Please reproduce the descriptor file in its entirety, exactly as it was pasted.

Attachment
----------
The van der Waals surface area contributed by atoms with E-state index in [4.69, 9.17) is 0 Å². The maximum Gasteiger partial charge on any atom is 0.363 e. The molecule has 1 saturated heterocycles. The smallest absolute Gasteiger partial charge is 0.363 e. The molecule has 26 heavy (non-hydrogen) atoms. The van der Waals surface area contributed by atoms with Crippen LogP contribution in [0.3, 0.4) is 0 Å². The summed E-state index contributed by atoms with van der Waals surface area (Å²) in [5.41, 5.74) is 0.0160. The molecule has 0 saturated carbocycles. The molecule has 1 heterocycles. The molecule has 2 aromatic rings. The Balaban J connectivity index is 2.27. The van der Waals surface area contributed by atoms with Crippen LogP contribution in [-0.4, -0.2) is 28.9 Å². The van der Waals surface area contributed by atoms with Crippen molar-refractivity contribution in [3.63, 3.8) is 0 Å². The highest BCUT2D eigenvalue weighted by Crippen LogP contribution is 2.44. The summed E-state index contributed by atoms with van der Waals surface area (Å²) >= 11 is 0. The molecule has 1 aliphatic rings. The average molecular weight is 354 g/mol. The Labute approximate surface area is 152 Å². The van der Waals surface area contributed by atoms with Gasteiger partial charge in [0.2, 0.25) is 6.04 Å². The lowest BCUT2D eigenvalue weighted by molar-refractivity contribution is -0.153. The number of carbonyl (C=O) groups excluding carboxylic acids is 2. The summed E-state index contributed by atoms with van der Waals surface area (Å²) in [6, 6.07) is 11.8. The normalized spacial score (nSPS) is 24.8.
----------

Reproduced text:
The van der Waals surface area contributed by atoms with E-state index in [4.69, 9.17) is 0 Å². The maximum Gasteiger partial charge on any atom is 0.363 e. The molecule has 1 saturated heterocycles. The smallest absolute Gasteiger partial charge is 0.363 e. The molecule has 26 heavy (non-hydrogen) atoms. The van der Waals surface area contributed by atoms with Crippen LogP contribution in [0.3, 0.4) is 0 Å². The summed E-state index contributed by atoms with van der Waals surface area (Å²) in [5.41, 5.74) is 0.0160. The molecule has 0 saturated carbocycles. The molecule has 1 heterocycles. The molecule has 2 aromatic rings. The Balaban J connectivity index is 2.27. The van der Waals surface area contributed by atoms with Crippen LogP contribution in [-0.4, -0.2) is 28.9 Å². The van der Waals surface area contributed by atoms with Crippen molar-refractivity contribution in [3.63, 3.8) is 0 Å². The highest BCUT2D eigenvalue weighted by Crippen LogP contribution is 2.44. The summed E-state index contributed by atoms with van der Waals surface area (Å²) >= 11 is 0. The molecule has 1 aliphatic rings. The average molecular weight is 354 g/mol. The Labute approximate surface area is 152 Å². The van der Waals surface area contributed by atoms with Gasteiger partial charge in [0.2, 0.25) is 6.04 Å². The lowest BCUT2D eigenvalue weighted by molar-refractivity contribution is -0.153. The number of carbonyl (C=O) groups excluding carboxylic acids is 2. The summed E-state index contributed by atoms with van der Waals surface area (Å²) in [6, 6.07) is 11.8. The normalized spacial score (nSPS) is 24.8.